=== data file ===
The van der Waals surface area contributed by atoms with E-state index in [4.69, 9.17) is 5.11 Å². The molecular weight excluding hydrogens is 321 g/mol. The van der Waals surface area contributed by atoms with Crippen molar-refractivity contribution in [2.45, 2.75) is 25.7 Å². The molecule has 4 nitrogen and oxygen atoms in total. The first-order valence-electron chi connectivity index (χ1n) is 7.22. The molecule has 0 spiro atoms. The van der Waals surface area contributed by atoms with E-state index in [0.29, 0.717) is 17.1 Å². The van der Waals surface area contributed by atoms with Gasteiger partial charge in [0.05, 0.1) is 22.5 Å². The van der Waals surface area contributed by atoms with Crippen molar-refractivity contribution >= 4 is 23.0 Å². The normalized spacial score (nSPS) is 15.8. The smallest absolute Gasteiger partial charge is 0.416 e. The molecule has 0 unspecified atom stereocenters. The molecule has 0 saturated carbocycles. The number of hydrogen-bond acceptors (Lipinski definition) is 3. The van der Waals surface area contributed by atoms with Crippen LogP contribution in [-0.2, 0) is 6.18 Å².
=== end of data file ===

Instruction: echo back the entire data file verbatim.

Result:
The van der Waals surface area contributed by atoms with E-state index in [4.69, 9.17) is 5.11 Å². The molecular weight excluding hydrogens is 321 g/mol. The van der Waals surface area contributed by atoms with Crippen molar-refractivity contribution in [2.45, 2.75) is 25.7 Å². The molecule has 4 nitrogen and oxygen atoms in total. The first-order valence-electron chi connectivity index (χ1n) is 7.22. The molecule has 0 spiro atoms. The van der Waals surface area contributed by atoms with E-state index in [0.29, 0.717) is 17.1 Å². The van der Waals surface area contributed by atoms with Gasteiger partial charge in [0.05, 0.1) is 22.5 Å². The van der Waals surface area contributed by atoms with Crippen molar-refractivity contribution >= 4 is 23.0 Å². The normalized spacial score (nSPS) is 15.8. The smallest absolute Gasteiger partial charge is 0.416 e. The molecule has 0 unspecified atom stereocenters. The molecule has 0 saturated carbocycles. The number of hydrogen-bond acceptors (Lipinski definition) is 3. The van der Waals surface area contributed by atoms with Crippen LogP contribution in [-0.2, 0) is 6.18 Å².